After a while of using any computer, everyone starts to experience low storage on their PC. Connecting a USB stick or an external hard drive to store your files, photographs, documents, and movies is one solution.
Unfortunately, when saving huge files, you may receive the message “file is too large for the destination file system,” which means you won’t be able to transfer or copy it. This isn’t because you don’t have enough space; instead, the file system’s format is not capable of handling it. The FAT32 file system is a kind of file system which is responsible for this error.
What is the FAT32 File System?
You must have seen format the drive option whenever you connect a USB stick, external hard drive, or even an SD card. Windows will ask you to format the drive to store data.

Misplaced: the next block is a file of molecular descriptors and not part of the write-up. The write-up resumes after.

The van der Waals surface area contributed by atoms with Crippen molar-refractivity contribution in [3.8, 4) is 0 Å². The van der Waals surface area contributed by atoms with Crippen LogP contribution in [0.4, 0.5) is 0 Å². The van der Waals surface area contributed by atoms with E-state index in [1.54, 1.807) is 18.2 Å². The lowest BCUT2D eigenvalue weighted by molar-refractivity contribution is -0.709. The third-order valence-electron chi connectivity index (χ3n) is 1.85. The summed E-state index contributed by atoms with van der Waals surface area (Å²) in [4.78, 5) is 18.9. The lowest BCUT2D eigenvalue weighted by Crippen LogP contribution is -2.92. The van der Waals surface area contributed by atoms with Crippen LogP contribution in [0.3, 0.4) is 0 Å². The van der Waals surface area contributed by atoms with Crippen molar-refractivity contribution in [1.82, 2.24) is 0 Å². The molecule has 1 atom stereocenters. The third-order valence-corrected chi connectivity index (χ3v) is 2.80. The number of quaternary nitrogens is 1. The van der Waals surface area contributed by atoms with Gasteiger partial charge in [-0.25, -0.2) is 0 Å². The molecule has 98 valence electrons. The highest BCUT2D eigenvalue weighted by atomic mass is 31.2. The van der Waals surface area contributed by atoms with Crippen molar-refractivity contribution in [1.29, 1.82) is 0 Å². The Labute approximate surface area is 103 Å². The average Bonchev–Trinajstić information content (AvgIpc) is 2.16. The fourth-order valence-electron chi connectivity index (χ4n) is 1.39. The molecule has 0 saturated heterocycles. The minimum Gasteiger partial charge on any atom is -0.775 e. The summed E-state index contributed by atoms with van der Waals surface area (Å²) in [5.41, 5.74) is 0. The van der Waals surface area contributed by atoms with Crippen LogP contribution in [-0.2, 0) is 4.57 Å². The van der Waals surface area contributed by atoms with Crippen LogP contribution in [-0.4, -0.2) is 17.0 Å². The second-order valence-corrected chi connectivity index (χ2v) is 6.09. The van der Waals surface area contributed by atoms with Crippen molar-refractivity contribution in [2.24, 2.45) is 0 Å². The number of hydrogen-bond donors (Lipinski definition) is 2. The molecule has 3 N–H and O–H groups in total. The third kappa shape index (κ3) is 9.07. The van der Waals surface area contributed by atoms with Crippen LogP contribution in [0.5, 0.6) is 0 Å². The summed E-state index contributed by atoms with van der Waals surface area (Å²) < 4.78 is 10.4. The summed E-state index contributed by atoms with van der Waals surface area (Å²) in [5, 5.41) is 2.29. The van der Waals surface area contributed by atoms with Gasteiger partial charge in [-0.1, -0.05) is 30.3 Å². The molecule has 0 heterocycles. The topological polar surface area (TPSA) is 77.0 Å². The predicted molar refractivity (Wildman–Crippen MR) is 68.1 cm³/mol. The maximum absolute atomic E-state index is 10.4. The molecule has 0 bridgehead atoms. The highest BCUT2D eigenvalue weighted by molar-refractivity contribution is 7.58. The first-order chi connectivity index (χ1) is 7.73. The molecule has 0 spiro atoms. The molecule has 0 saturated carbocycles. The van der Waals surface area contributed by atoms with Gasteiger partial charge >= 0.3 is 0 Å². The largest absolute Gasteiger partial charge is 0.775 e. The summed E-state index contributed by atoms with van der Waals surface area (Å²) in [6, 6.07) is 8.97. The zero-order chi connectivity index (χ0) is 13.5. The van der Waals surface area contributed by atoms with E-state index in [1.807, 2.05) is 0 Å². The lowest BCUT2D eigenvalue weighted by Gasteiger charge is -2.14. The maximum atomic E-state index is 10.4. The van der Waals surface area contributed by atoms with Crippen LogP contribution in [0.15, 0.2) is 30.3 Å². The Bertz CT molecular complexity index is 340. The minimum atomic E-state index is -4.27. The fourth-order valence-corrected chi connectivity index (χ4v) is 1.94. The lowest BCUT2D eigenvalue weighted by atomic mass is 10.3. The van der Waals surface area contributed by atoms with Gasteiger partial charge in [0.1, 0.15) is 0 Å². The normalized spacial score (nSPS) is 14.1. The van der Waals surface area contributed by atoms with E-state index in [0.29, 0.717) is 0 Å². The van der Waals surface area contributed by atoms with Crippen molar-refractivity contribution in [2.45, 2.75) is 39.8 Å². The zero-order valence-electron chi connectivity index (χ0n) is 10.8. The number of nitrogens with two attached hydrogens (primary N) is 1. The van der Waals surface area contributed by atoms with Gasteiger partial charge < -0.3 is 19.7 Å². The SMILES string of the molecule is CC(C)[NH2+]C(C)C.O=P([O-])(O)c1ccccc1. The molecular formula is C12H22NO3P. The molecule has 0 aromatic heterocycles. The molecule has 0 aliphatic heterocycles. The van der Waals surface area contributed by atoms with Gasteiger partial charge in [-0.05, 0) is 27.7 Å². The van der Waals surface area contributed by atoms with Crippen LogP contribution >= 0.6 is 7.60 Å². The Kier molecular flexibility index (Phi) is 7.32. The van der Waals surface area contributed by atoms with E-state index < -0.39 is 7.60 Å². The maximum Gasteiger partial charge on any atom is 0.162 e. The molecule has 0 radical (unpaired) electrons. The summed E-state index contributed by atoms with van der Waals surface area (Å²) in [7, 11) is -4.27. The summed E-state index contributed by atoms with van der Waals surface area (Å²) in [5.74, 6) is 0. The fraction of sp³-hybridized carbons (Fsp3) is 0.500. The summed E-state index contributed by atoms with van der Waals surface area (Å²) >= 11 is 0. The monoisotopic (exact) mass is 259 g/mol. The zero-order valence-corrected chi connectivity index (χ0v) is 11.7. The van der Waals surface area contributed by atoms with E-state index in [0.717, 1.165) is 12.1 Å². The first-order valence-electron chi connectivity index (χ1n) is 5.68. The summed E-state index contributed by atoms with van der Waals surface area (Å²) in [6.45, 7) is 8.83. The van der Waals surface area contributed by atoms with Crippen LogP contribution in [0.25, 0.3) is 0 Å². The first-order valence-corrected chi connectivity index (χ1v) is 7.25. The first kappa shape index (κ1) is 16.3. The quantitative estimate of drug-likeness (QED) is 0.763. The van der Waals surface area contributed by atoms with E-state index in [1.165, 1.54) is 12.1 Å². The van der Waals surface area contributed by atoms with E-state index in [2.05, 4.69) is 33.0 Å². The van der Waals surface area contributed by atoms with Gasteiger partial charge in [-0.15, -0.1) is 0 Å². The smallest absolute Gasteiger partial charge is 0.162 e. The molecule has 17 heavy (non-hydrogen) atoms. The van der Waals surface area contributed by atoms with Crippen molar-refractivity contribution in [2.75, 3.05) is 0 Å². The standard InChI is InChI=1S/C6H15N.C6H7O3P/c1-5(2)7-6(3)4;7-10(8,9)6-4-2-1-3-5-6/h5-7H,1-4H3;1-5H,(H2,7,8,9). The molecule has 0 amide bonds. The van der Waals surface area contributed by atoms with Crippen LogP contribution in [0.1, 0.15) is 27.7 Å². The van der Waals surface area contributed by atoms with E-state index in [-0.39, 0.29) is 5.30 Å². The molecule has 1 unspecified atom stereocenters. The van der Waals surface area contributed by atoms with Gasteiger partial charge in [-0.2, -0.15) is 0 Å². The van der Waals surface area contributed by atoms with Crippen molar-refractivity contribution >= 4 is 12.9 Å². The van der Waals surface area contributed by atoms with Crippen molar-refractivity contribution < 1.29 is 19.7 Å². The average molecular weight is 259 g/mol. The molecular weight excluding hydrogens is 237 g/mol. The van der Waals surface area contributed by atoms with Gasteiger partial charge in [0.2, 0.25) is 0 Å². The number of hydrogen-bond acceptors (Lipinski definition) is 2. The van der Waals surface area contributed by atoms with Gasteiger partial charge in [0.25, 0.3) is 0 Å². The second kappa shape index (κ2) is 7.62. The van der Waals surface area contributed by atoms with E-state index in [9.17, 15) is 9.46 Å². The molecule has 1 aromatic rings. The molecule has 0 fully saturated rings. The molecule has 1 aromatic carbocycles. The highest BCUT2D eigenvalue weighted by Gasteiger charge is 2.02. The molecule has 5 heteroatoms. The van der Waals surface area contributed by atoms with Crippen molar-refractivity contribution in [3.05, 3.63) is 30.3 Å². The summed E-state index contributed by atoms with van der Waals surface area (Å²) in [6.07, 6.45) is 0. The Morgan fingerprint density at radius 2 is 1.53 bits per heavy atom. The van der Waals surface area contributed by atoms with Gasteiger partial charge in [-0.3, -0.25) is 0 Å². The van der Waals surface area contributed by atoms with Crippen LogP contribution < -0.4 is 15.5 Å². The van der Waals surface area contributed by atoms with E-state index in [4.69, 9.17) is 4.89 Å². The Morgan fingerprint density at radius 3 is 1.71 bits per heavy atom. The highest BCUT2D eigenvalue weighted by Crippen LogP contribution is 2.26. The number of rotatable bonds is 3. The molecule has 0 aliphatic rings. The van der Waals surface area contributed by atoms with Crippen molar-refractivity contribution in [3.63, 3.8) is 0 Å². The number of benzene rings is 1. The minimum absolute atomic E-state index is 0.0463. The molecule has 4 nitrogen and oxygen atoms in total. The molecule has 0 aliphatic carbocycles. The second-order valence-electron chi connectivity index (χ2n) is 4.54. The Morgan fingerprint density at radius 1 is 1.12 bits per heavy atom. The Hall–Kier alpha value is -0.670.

There will be several file systems that you can choose from, with the most common being FAT32, exFAT, and NTFS. These file systems are simply just a way of organizing the drive, and they all have their pros and cons.
The FAT32 file system was first released in 1996 as a successor for the MS-DOS-only FAT16 system. It is commonly known as the file allocation table-32. Because of its long history of use (it wasn’t superseded by exFAT until 2006), now it is considered the “de-facto” standard for flash drives.
The reason why FAT32 is universally used as it offers optimal compatibility with current PCs, gaming consoles, and other USB-connected devices, including solid-state memory cards and digital cameras. As a result, when you buy a USB stick, it arrives formatted as FAT32.
Why Does FAT32 Cause the “File is Too Large for the Destination File System” Error?
The FAT32 file system can only support files up to 4GB in size; you will get the file is too large for the destination file system error when trying to move a file larger than that.